FOR IMMEDIATE RELEASE: Thursday, November 9, 2023
Contact: Nick Crawford, (515)725-5707
|Iowa Department of Corrections Reduces Recidivism Rate for Third Consecutive Year
DES MOINES – The Iowa Department of Corrections (IDOC) reports that the three-year recidivism rate for FY2023 is 34.3%; or 2.7% lower than the recidivism rate observed in FY2022. These numbers show three consecutive years of reduction in the systems overall recidivism rate.
Recidivism can be defined in a multitude of ways. Generally, recidivism is defined as the likelihood that an individual “relapse[s] into criminal behavior, often after the person receives sanctions or undergoes intervention from a previous crime.” The IDOC defines recidivism as an individual leaving an Iowa prison who is then re-incarcerated within three years for any reason.
“Three consecutive years of reducing Iowa's recidivism rate is a clear indicator that what we're doing in our correctional system is working," said Gov. Kim Reynolds. "And now that community based corrections have been placed under the purview of the IDOC, I'm confident our alignment efforts will produce even greater results. I'd like to thank IDOC staff for all they do to keep Iowa safe and I have no doubt they will continue to meet their mission of creating opportunities for safer communities."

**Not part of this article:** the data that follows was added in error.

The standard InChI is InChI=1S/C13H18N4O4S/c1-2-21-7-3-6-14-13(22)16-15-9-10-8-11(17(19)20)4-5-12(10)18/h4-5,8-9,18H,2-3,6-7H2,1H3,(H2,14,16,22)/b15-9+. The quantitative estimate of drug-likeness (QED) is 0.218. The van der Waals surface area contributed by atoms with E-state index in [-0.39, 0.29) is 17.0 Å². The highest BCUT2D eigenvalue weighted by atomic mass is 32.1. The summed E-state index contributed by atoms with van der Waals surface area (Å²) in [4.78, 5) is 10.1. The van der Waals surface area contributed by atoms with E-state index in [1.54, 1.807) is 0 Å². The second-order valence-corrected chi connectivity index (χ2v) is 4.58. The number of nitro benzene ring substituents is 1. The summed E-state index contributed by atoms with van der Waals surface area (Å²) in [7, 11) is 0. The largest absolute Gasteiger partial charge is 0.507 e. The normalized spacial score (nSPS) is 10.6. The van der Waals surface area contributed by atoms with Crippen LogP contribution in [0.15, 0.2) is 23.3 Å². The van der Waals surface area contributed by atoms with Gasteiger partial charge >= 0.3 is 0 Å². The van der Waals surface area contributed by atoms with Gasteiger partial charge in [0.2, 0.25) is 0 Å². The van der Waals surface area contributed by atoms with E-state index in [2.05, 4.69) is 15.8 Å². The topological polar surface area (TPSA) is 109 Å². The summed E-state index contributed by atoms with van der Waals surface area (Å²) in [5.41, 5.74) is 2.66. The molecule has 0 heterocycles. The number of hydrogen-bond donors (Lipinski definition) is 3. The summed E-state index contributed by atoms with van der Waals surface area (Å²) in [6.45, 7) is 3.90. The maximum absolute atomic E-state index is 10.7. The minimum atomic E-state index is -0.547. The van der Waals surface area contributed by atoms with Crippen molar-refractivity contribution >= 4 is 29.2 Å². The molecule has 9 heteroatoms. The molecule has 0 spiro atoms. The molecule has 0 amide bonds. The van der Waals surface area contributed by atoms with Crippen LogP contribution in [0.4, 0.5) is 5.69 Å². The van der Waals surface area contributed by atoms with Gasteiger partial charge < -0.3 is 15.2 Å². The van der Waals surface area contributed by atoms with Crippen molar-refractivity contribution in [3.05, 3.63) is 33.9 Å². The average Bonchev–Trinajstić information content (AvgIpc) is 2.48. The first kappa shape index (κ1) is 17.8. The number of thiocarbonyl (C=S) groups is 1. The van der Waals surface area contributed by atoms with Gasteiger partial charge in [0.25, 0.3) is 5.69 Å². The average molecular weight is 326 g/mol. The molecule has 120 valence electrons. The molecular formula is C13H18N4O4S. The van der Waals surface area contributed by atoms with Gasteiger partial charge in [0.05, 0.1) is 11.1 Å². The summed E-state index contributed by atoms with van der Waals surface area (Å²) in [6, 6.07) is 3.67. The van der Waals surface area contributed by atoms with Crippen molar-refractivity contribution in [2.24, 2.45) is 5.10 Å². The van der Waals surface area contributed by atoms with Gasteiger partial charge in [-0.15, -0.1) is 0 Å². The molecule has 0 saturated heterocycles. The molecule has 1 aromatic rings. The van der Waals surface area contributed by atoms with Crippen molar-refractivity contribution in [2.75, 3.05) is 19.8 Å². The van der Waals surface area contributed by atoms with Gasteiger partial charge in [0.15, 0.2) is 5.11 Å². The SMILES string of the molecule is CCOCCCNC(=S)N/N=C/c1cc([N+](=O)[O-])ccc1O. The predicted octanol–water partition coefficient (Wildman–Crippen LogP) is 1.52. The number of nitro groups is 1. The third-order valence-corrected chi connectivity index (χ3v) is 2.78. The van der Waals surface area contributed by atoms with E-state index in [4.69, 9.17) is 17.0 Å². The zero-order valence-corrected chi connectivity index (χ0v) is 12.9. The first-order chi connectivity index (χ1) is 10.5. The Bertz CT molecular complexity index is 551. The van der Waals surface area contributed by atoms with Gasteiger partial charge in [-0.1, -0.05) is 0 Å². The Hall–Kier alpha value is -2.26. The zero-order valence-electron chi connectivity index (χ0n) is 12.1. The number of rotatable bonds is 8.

"Our state's recidivism rate is a key indicator in determining if what we're doing is having the intended impact," IDOC Director Beth Skinner said. "Not only have we lowered our recidivism rate for three consecutive years, in FY23 we saw our biggest reduction yet. This is a department-wide effort and these efforts are producing outcomes that positively impact public safety. I couldn't be more proud of the hard work and dedication of our staff in keeping Iowa communities safe."
There are a number of department wide strategies that contributed to reducing the recidivism rate, which includes but are not limited to:
- Prioritizing institutional and community-based treatment programs for high-risk individuals
- Providing institutional and community-based treatment programs that are evidence-based
- Improved and aligned reentry practices
- Increased access to education opportunities
- Increased access to apprenticeship programs and job skills training